HOW TO….Host Your Own Virtual Wine Tasting

virtual wine tasting

Shaun Healy, Wine Director at, recommends wine tasting options to suit a range of palates:

If you are new to the world of wine it can be a daunting prospect to start tasting and understanding what’s actually in a bottle. With 1000’s of different grape varieties from 100’s of countries, all with their own unique styles and features, knowing where to start isn’t always that straight forward.

So where to start?

If you’ve not done a tasting before, I’d recommend hosting your tasting with any of the below wines as they’re great for beginners – due to them being easier to characterise – and they’re not too expensive:

Growers Gate Chardonnay
I Castelli Pinot Grigio
Constellations Sauvignon Blanc Reserva
Le Farniente Cabernet Sauvignon
Growers Gate Shiraz
Alma de Chile Pinot Noir Reserva

If bubbles are your thing then:

Champagne De Castelnau Brut Reserve
Prosecco DOC Primi Soli

If you’re slightly more experienced, I’d recommend trying wines with aromatic or regional characteristics:

Te Papa Marlborough Sauvignon Blanc
Le Farniente Viognier
Bio Bio Organic Chardonnay
Valpolicella Classico Superiore DOC Ripasso Monteci
Marques del Atrio Crianza D.O.C Rioja
Fleurie Marchand Bolnot Cuvee St Laurence

All of these are available for home delivery at

Now let’s start the tasting….

STEP 1: Preparing for your Tasting

• Choose a room/space with good lighting
• Ensure the room is free of strong odours (avoid perfumes, aftershaves, candles if possible!)
• Ensure you have sufficient space to lay out your wine glasses and make notes
• Spittoons or spit cups should be available
• Recommended sample size is 50ml of wine which should be enough to assess all its elements without spilling out of the glass whilst you’re swirling it

STEP 2: Pour your sample and assess…

Appearance (Look) It’s best to tilt the glass at a 45 degree angle to assess the appearance

• It is very easy to look at the wine in the glass and state whether the wine is white, red or rose in colour, but here are a few extra details you might want to include.
• White wines can be placed on a scale that runs from ‘lemon’ to ‘amber’. The most common colour for whites is ‘lemon’, but if you see a hint of orange or brown then it is ‘gold’. Wines with a noticeable level of browning would be described as ‘amber’. White wines can GAIN colour as they age, especially if aged in oak barrels
• Red wines can be placed on a scale that runs from ‘purple’ to ‘tawny’. The most common colour for reds is ‘ruby’, but if you see blue or purple then they can be described as ‘purple’. A noticeable orange or brown colour would be a ‘garnet’ wine, and if the wine is more brown than red it can be described as ‘tawny’. Red wines LOSE colour as they age.
• Rosé wines are usually described as ‘pink’ but they may also have hints of orange.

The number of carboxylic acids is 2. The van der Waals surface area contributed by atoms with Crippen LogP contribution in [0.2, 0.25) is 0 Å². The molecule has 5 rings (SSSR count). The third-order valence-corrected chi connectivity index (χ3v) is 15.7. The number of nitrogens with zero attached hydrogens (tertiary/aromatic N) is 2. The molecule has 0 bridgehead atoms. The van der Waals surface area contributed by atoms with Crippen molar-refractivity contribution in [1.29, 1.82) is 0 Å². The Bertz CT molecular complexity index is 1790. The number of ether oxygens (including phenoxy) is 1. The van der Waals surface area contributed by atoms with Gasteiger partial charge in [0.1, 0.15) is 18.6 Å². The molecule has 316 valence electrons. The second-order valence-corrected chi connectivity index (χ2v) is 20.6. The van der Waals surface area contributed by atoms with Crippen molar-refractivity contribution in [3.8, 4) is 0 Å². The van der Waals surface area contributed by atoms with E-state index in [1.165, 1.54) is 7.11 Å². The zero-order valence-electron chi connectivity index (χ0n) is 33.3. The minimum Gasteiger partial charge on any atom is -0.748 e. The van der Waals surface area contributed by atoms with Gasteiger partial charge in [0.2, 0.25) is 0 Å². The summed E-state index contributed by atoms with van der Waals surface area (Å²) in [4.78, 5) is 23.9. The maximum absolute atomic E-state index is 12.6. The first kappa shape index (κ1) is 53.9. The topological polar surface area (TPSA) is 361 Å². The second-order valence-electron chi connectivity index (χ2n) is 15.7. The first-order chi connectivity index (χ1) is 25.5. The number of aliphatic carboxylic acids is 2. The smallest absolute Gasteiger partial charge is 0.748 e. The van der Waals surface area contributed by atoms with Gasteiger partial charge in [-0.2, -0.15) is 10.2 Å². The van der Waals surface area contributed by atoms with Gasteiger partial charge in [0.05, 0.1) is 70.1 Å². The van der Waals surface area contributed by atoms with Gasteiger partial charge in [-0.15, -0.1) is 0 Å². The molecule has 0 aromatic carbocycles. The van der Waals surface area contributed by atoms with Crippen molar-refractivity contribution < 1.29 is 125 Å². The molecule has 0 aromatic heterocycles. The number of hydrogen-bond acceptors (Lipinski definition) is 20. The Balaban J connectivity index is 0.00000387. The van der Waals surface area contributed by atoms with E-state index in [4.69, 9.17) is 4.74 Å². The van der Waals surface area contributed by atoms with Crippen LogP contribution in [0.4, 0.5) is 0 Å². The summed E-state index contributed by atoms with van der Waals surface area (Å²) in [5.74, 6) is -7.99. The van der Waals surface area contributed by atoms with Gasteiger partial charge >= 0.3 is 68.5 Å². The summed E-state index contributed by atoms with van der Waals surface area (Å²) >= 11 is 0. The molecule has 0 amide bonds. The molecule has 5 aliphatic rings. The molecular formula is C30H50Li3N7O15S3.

Nose (Smell) To assess the nose, you should swirl the liquid to release the aromas into the glass

• Place your nose over the rim of the glass and take a short sniff, noting the characteristics of the aromas you find
• Aromas can come from 3 different sources ; the grape itself, the winemaking processes, and ageing/maturation
• Any fruit aromas will be from the grape variety. Think in terms of clusters then try and be more specific – if you smell red fruit for example can you pick out strawberry, cherry, raspberry etc.?
• Vanilla, smoke and oaky aromas will be present if the wine has spent time fermenting/ageing in oak barrels
• Extended ageing in oak or a long period spent in the bottle can show more complex aromas such as coffee or caramel caused by the action of oxygen

Palate (Taste)

• Sweetness: Detected on the tongue, sweetness is the taste of sugars present in the wine. The majority of wines are ‘dry’ but some have a noticeable residual sugar level and can be referred to as ‘off-dry’ or ‘medium’. Dessert wines and certain fortified wines e.g. Port are always fully sweet.
• Acidity: Detected on the tongue and sides of the mouth, acidity causes a tingling sensation and makes your mouth water. The higher the level of acid in the wine, the more your mouth waters and the longer it waters for.
• Tannin: An important component in red wines, tannins are extracted from the skins of the black grapes during fermentation and bind to your saliva to cause your mouth to feel dry. They can sometimes have a bitter taste, similar to drinking a very strong black tea.
• Alcohol: At high levels, alcohol triggers pain receptors giving a hot burning sensation. Most wines are between 11-14% ABV which is classed as medium.
• Body: The ‘weight’ of the wine in the mouth which is created by all the other structural components (sugar, acidity, tannin, alcohol) working together. It is a 3 point scale of light, medium or full bodied. High levels of sugar, alcohol, tannin all make a wine feel heavier; whereas higher levels of acidity can make a wine feel thinner.
• Flavour: Generally, flavours on the palate should be the same as aromas detected on the nose. However, there may be additional characteristics found on the palate due to the wine warming in the mouth.

STEP 3: Repeat steps 2 and 3 with your next wines

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